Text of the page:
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Linda Sarsour gets arrested at the Senate

Anti-Israel, Muslim activist Linda Sarsour, was in a group of 20 protesters that was arrested on Tuesday for interrupting the Senate confirmation hearing for Supreme Court nominee Brett Kavanaugh.

Sarsour and the other leftist activists began yelling at the Judiciary Committee’s chairman Chuck Grassley (R-IA) as soon as he opened the hearing, calling on him to adjourn. Sarsour continued to yell at the senators even as Capitol police officers were dragging her and her friends—some still holding their protest signs—from the room.


Linda Sarsour was born in Brooklyn, but both her and her husband’s families came to the US from the town of Al-Bireh, 9 miles north of Jerusalem.

In 2017, Sarsour caused a stir within the leftwing-feminist realm, when she tweeted an attack on Somali-born activist Ayaan Hirsi Ali and Brigitte Gabriel, leader of the lobbying group ACT! for America for calling Islam a misogynistic religion. Sarsour tweeted: “She’s asking 4 an a$$ whippin’. I wish I could take their (female anatomy part) away – they don’t deserve to be women.”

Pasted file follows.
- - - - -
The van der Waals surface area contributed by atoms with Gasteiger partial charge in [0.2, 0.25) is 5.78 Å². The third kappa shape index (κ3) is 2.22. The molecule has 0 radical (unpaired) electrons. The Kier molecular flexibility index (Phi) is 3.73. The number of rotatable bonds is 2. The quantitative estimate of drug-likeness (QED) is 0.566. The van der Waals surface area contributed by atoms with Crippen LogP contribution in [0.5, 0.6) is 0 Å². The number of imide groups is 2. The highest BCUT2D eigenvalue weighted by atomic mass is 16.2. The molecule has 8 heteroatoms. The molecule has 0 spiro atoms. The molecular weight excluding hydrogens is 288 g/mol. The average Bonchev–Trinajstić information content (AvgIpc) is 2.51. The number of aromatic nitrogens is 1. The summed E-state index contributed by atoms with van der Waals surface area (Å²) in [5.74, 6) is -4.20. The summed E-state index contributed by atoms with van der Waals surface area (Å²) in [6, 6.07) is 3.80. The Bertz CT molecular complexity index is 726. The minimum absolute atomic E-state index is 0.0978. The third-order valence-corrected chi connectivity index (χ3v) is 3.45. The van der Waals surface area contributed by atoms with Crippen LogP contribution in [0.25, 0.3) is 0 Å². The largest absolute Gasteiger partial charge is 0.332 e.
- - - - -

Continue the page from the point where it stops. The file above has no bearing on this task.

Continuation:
In June 2017, when Sarsour was scheduled to deliver a commencement speech at the City University of New York, Democratic Party state assemblyman in New York Dov Hikind sent Governor Andrew Cuomo a letter signed by 100 Holocaust survivors objecting to her choice as speaker. Hikind shared with the governor Sarsour’s appearance alongside Rasmea Odeh, who was convicted in a bombing that killed two Israeli civilians in 1969.

The CUNY chancellor, the dean of the college, and a group of professors defended her right to speak, as did Jonathan Greenblatt of the Anti-Defamation League.

In 2017, The Independent described Sarsour as “a Palestinian-American Muslim rights campaigner who has spoken in support of the Boycott, Divestment, Sanctions (BDS) action group.” Also in 2017, Sarsour told Haaretz, “I am a critic of the State of Israel. I always will be. I have come out in full support of BDS.”

While no one is doubting the nominee’s qualifications, the Democratic Senators at the Kavanaugh hearing objected to the Republican chairman’s decision to start the hearing despite the fact that the night before the White House had dumped close to 50,000 documents related to the Supreme Court nominee’s career in the GW Bush administration. The Democrats demanded – but were not granted – time to review those documents in order to be able to properly carry out the Senate’s role of advice and consent.

Many Democrats also object to President Donald Trump’s choice of Kavanaugh—who is on the record in a 2009 Minnesota Law Review article as defending the privilege of the President to immunity from prosecution during his tenure in office—when the nominee would likely be asked to rule on President Trump’s immunity from prosecution in the foreseeable future.